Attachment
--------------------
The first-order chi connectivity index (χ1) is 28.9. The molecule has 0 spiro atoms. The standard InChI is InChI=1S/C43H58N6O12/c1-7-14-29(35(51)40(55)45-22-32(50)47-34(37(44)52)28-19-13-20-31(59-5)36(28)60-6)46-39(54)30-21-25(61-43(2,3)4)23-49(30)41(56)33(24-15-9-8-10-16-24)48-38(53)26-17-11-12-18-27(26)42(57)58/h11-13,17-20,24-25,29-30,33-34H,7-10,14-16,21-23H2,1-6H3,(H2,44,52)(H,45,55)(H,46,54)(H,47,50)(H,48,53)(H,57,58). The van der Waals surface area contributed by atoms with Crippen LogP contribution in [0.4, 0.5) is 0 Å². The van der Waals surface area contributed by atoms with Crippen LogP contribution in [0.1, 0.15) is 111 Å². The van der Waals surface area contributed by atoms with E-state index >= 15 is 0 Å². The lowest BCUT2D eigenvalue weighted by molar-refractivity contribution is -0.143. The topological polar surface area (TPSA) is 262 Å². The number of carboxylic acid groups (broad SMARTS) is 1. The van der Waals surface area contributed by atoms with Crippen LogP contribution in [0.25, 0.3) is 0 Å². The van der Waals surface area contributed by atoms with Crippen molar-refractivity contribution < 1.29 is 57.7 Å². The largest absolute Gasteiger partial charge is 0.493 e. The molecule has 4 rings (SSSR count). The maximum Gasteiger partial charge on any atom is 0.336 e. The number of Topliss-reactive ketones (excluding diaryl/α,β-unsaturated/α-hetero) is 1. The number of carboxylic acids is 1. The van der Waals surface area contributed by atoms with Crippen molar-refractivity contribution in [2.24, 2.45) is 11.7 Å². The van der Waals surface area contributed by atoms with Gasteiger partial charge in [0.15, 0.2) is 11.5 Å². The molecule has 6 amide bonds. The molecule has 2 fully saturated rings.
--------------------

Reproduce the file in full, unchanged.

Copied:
The first-order chi connectivity index (χ1) is 28.9. The molecule has 0 spiro atoms. The standard InChI is InChI=1S/C43H58N6O12/c1-7-14-29(35(51)40(55)45-22-32(50)47-34(37(44)52)28-19-13-20-31(59-5)36(28)60-6)46-39(54)30-21-25(61-43(2,3)4)23-49(30)41(56)33(24-15-9-8-10-16-24)48-38(53)26-17-11-12-18-27(26)42(57)58/h11-13,17-20,24-25,29-30,33-34H,7-10,14-16,21-23H2,1-6H3,(H2,44,52)(H,45,55)(H,46,54)(H,47,50)(H,48,53)(H,57,58). The van der Waals surface area contributed by atoms with Crippen LogP contribution in [0.4, 0.5) is 0 Å². The van der Waals surface area contributed by atoms with Crippen LogP contribution in [0.1, 0.15) is 111 Å². The van der Waals surface area contributed by atoms with E-state index >= 15 is 0 Å². The lowest BCUT2D eigenvalue weighted by molar-refractivity contribution is -0.143. The topological polar surface area (TPSA) is 262 Å². The number of carboxylic acid groups (broad SMARTS) is 1. The van der Waals surface area contributed by atoms with Crippen LogP contribution in [0.25, 0.3) is 0 Å². The van der Waals surface area contributed by atoms with Crippen molar-refractivity contribution < 1.29 is 57.7 Å². The largest absolute Gasteiger partial charge is 0.493 e. The molecule has 4 rings (SSSR count). The maximum Gasteiger partial charge on any atom is 0.336 e. The number of Topliss-reactive ketones (excluding diaryl/α,β-unsaturated/α-hetero) is 1. The number of carboxylic acids is 1. The van der Waals surface area contributed by atoms with Crippen molar-refractivity contribution in [2.24, 2.45) is 11.7 Å². The van der Waals surface area contributed by atoms with Gasteiger partial charge in [0.15, 0.2) is 11.5 Å². The molecule has 6 amide bonds. The molecule has 2 fully saturated rings.